The lifetime ban has been swapped for a 12 month deferral.
Michaela Morgan

19 Jan 2017 - 4:30 PM  UPDATED 19 Jan 2017 - 4:30 PM

As of this week, gay men in Ireland will now be allowed to donate blood, after previously being subjected to a lifelong ban. However, they will only able to donate provided they haven’t had sex in the past 12 months—even if it was using a condom or pre-exposure prophylaxis (PrEP).

The Irish Blood Transfusion Service (IBTS) held a conference in 2016 and after reviewing data from countries that had changed their deferral criteria, concluded that a “one year deferral is as effective as a lifetime deferral from the point of view of protecting the blood supply against the risk of HIV transmission”.


Ireland’s Health Minister Simon Harris said that the IBTS will “continue to keep all deferral policies under active review in the light of scientific evidence, emerging infections and international experience.”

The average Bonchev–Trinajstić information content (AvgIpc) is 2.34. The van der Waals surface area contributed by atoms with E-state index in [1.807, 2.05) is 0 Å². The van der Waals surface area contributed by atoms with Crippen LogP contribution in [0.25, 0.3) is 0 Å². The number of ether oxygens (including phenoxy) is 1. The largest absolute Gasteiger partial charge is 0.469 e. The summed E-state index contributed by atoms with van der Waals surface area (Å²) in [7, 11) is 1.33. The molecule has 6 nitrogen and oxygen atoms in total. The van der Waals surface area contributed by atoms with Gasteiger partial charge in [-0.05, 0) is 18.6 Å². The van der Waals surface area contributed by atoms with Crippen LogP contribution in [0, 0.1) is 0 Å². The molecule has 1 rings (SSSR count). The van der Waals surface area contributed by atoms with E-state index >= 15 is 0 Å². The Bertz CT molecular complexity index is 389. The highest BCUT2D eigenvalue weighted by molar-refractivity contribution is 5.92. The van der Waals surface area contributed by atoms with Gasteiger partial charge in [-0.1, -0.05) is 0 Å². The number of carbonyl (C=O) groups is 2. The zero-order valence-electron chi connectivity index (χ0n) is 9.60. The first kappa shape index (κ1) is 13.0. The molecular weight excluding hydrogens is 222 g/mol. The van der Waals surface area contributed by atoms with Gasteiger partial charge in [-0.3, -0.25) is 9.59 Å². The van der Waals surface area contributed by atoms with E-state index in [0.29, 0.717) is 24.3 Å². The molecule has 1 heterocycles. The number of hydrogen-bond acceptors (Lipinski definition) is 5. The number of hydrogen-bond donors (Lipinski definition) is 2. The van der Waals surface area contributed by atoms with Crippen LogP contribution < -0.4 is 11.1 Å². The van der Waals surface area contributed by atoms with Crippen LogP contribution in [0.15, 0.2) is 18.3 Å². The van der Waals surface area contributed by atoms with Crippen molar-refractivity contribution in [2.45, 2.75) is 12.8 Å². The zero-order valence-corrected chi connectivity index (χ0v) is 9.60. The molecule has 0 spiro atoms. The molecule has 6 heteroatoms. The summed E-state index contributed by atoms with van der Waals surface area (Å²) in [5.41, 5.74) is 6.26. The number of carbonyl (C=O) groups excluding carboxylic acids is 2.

The Australian Red Cross Blood Service also has a policy of deferring donations from men who have had sex with men in the last 12 months, although an independent review found that this period could safely be reduced to six months.

Aside from lifting the lifelong ban, the IBTS also announced stricter guidelines for people who have previously contracted sexually transmitted infections. They can only donate blood five years after completing treatment.